With your admiration for John Ford, you’re in good company because when Orson Welles was once asked who influenced him the most, he answered, ‘Three directors: John Ford, John Ford and John Ford.’
Before Orson Welles made his first film “Citizen Kane” , his director of photography Gregg Toland [who had shot Ford’s “The Grapes of Wrath” and “The Long Voyage Home,” both 1940] said to him, ‘You should watch every John Ford movie first, and then you come back to talk to me.’ That was the first lesson in cinema for Orson Welles, and it’s funny when you watch an Orson Welles movie: there’s a lot of John Ford in it, in the way he’s telling his story—talking to the audience.
Which is most crucial to you to tell your story: writing your screenplay, or when you’re shooting the movie?
Both. If I’m not convinced by the paper, there is no way to shoot anything. That’s also why the writing process is difficult. Woody Allen once said that a movie always needs to grow from the lowest to the highest level, and you have to grow up equally with the movie. And that is very true. You start with the desire to make a movie, and you write the screenplay. By then, you’ve reached a certain level. You then start casting the actors, looking for locations and so on; that’s the next level. You start shooting, again another level. If you understand and see correctly how it’s changing, then you can expect to be in control of the movie. But sometimes things can change so quickly that you might lose the direction and that’s a big disaster.
Where or how do you get your inspiration to make a film?
For example, with “Joyeux Noël,” I discovered just by chance that during the first Christmas in the first World War, some soldiers made the truce. I had never heard about this in France. I know it is very well-known here in Belgium and Great Britain, but not in France, they learn about it here at school. So I was shocked. I decided the check the facts and worked with a historian who showed me letters of soldiers and so on. Then Jean-Claude Carrière told me, ‘You know, you have nothing. You only got this big event when the soldiers are coming out of the trenches to shake hands and show pictures of their wives and children to enemy soldiers, but where is your story? You have to find something to build up to this great moment. And earlier in the story, what are you talking about? Who are your characters?’ So I had to find everything about the British, French and German soldiers, and, of course, there was the Christmas truce which was this great moment, but that was not the movie. The movie is the story that you will tell. It’s a lot of work to find out what happened before and also, of course, afterwards. It took me several years to create everything around the Christmas truce. So the start was a book about the Christmas truce. “L’Affaire Farewell” was also a book about the Swiss spy. I always look for a subject that interests me, and then I have to find the best story to talk about the subject.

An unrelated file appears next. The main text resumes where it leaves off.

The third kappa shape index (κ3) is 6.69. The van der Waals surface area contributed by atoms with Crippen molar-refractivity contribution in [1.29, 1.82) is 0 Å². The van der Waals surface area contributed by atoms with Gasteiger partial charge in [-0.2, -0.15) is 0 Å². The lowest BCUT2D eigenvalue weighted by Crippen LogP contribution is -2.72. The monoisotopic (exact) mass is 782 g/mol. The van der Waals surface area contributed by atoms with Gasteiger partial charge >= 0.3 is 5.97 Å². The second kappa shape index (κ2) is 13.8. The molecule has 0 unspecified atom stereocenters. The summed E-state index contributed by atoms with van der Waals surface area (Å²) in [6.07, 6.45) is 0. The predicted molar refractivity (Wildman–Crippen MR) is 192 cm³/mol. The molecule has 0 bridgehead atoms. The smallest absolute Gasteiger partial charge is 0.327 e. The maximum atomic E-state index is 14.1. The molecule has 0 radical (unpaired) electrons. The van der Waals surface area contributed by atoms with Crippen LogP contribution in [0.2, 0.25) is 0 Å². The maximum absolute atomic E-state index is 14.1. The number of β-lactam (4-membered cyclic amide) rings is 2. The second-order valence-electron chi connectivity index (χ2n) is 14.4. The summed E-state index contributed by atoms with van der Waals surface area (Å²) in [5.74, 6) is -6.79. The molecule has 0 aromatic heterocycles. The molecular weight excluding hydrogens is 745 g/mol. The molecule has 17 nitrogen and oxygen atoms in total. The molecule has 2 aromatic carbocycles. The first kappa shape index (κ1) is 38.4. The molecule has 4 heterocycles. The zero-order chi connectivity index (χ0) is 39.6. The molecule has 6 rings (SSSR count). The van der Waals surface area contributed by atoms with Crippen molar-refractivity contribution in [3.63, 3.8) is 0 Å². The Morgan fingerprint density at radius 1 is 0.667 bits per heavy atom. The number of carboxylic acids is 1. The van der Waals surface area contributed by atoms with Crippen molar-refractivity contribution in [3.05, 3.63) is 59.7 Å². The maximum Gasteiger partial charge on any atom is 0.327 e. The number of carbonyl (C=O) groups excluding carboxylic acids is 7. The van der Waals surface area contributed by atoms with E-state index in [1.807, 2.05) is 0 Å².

What about your upcoming film, “En mai, fait ce qu’il te plaît” about the German invasion in May 1940? Did you already finish shooting and editing the film?
We finished the editing and the post-production; we are working on the poster now. The film will be released in France early November; the avant-première will be in Paris in October. The movie focuses on the big exodus in May 1940, when eight million people were on the road, all from the north of France and the Benelux countries [Belgium, the Netherlands, Luxembourg]. It is like a Western, a John Ford movie, with horses, chariots, open space, the sky, and the people under the big sky. Ennio Morricone did the score of the movie, and working with him was the very beginning of everything. “Once Upon a Time in the West”  was always on my mind, and working with Morricone gave me the energy to make that kind of movie.
Brussels Film Festival, Brussels (Belgium)
June 8, 2015
“Joyeux Noël” (2005, trailer)
UNE HIRONDELLE A FAIT LE PRINTEMPS, a.k.a. THE GIRL FROM PARIS (2001) DIR Christian Carion PROD Christophe Rossignon SCR Christian Carion, Eric Assous CAM Antoine Héberlé ED Andrea Sedlácková MUS Philippe Rombi CAST Michel Serrault, Mathilde Seigner, Jean-Paul Roussillon, Frédéric Pierrot, Marc Berman, Françoise Bette, Christian Carion (Man with portable)
JOYEUX NOEL, a.k.a. MERRY CHRISTMAS (2005) DIR – SCR Christian Carion PROD Christophe Rosignon CAM Walther Vanden Ende ED Judith Rivière Kawa, Andrea Sedlácková MUS Philippe Rombi CAST Diane Krüger, Benno Fürmann, Guillaume Canet, Dany Boon, Gary Lewis, Ian Richardson, Gary Lewis, Michel Serrault, Christian Carion (Infirmier)
NE LE DIS À PERSONNE (2007) DIR Guillaume Canet PROD Alain Attal SCR Guillaume Canet, Philippe Lefebvre CAM Christophe Offenstein ED Hervé de Luze MUS Matthieu Gold CAST François Cluzet, Marie-Josée Croze, André Dussollier, Kristin Scott Thomas, François Berléand, Nathalie Baye, Jean Rochefort, Guillaume Canet, Christian Carion (Lucille’s Father)
L’AFFAIRE FAREWELL, a.k.a. FAREWELL (2009) DIR Christian Carion PROD Christophe Rossignon, Bertrand Faivre SCR Christian Carion, Eric Raynaud (book ‘Bonjour Farewell: La Vérité sur la Taupe Française du KGB’  by Serguei Kostine) CAM Walther Van den Ende ED Andrea Sedlácková MUS Clint Wansell CAST Guillaune Canet, Emir Kusturica, Fred Ward, Willem Dafoe, Alexandra Maria Lara, David Soul, Christian Carion (Favier), Diane Krüger, Gary Lewis, Benno Fürmann, Philippe Canet
EN MAI, FAIS CE QU’IL TE PLAÎT, a.k.a. COME WHAT MAY (2015) DIR Christian Carion PROD Christophe Rossignon, Philip Boëffard SCR Christian Carion, Andrew Bampfield, Laure Irrmann CAM Pierre Cottereau MUS Ennio Morricone CAST August Diehl, Olivier Gourmet, Mathilde Seigner, Alice Isaaz, Matthew Rhys, Joshio Marlon, Thomas Schmauser